Mexican athletes at the Run For The Dream indoor track and field meet have the desire, but lack the national support.
If they are to compete in the Olympics, the Pan American Games or the World Championships, the Federación Mexicana de Asociaciones de Atletismo will have to be more active, said the five Mexican student athletes who received funds from México City's Universidad Tecnológica de Monterrey.
The university paid half of the travel costs, while families of the six competitors pitched in.
The trip for the two-day meet, according to head coach Guillermo Estrada, was a modest one: The group stayed at Days Inn and ate at Hometown Buffet.
"It's very hard to compete and then qualify for things like the Pan American Games," said assistant coach José Salvador Miranda, who represented México at the 2000 Olympic Games in Australia.
"The support should come from the start. It should come from the time they are children," said Miranda, 40. "It's too bad because sometimes there are talented individuals who do not have any support and they become disillusioned."
Parents usually support the athletes. Necessities include running shoes, access to quality coaching and tournaments.
Some athletes rely on gifts like new running shoes from supporters.
"I"ve seen youngsters run in tennis shoes because they do not have spikes (running shoes). It's very difficult to even buy a complete uniform to train in," said Miranda.
Miranda, who began his athletic career at age 18, is a wealth of information to the students. His résumé includes the 2000 and 2001 World Championship of Cross Country. He placed 23rd at the 2001 World Running Championship in Canada.
Miranda believes without the support of his parents, his running would have been limited to small, national meets, and he would have never competed at such events.
None of the Mexican student athletes had ever seen an indoor track and field event. The expose leaves them wanting more.
"We will always be glad to have some more money from the college. I would like the federation to see that we have a lot of good athletes, but they aren't doing anything," said Renato Monroy, 16, who is being courted by the university.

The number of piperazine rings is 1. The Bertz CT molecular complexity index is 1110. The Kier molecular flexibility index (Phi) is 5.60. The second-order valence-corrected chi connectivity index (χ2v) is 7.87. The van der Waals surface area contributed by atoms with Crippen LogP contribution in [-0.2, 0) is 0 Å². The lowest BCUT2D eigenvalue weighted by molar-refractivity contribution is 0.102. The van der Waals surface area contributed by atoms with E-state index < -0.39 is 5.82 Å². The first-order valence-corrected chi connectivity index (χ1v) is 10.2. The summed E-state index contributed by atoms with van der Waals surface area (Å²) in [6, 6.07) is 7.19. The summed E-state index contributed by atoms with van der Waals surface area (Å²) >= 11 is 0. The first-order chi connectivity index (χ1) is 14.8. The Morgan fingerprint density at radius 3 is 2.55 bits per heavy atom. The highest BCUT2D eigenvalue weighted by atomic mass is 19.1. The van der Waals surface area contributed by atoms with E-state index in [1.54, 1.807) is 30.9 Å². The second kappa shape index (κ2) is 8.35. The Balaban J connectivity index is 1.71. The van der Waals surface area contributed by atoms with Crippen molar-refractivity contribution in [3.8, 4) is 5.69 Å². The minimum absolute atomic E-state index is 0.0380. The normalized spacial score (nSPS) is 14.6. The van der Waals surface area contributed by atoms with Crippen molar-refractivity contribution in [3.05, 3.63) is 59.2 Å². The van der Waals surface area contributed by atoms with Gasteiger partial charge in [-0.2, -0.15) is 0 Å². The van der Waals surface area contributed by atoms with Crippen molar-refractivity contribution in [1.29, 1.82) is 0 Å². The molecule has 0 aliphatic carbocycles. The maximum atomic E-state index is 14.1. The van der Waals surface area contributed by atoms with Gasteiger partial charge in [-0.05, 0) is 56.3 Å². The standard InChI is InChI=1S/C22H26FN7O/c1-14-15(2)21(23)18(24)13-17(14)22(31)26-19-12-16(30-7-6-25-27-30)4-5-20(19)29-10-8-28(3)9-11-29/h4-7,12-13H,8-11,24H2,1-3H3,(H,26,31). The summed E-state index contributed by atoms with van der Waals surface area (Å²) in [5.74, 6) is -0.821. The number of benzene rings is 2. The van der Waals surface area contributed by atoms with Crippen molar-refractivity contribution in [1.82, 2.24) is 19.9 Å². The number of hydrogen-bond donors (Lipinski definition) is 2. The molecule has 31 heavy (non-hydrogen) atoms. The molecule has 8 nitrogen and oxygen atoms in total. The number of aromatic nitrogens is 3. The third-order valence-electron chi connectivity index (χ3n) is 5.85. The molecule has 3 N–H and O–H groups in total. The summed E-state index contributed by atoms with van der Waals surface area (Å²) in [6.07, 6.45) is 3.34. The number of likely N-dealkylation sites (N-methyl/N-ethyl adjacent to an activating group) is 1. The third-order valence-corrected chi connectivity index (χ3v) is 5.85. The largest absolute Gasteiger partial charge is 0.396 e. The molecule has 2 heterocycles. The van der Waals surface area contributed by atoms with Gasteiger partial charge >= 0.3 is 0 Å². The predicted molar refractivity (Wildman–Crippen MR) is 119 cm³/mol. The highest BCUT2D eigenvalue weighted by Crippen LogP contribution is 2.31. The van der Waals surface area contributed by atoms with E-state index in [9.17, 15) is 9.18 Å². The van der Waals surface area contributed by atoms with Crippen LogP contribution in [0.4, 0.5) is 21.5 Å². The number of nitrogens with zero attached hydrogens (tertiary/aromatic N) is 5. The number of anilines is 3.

He joked about not attending the 2011 Pan American Games, which were hosted in México, saying he was in school.
The federation, they said, waits too long before showing any support for athletes.
Former Olympian Ana Gabriela Guevara, who retired in 2008, was hailed for winning the 400-meter silver medal at the 2004 Olympics.
"It's like they have to win a medal before the attention by the federation arises," said Miranda. "The support usually goes to sporting events on television."
María Fernanda Ginez, an 18-year-old sprinter, welcomes the university's support in attending competitions.
"With more early development and support, we can formulate ourselves to these international competitions," said Ginez. "And, maybe even represent México on the national team."
Estrada, a coach for 32 years, said Guevara was fortunate to have results early in her career. He said Guevara had travel money and a personal doctor, but the amenities drew some controversy.
Estrada and Miranda are taking the next step in providing for México's next generation of athletes. They want to expose incoming student athletes to events in the U.S. like the Run For The Dream, an April meet at Asuza College, and a meet at Mt. San Antonio College.
The goal is to compete in about eight national competitions this year. The university squad will eventually participate annually in 20 international and national competitions.
"We hope that aside from competing for the university, some of the athletes can maybe represent the country on the national team," said Estrada.
"I think the federation should align with the development of athletes in the sport. There is a separation between the sport in the universities and the federation. It is not totally united."
The coaches said that unless the federation adds to the development of young athletes, the country will produce a fewer number of track and field athletes.
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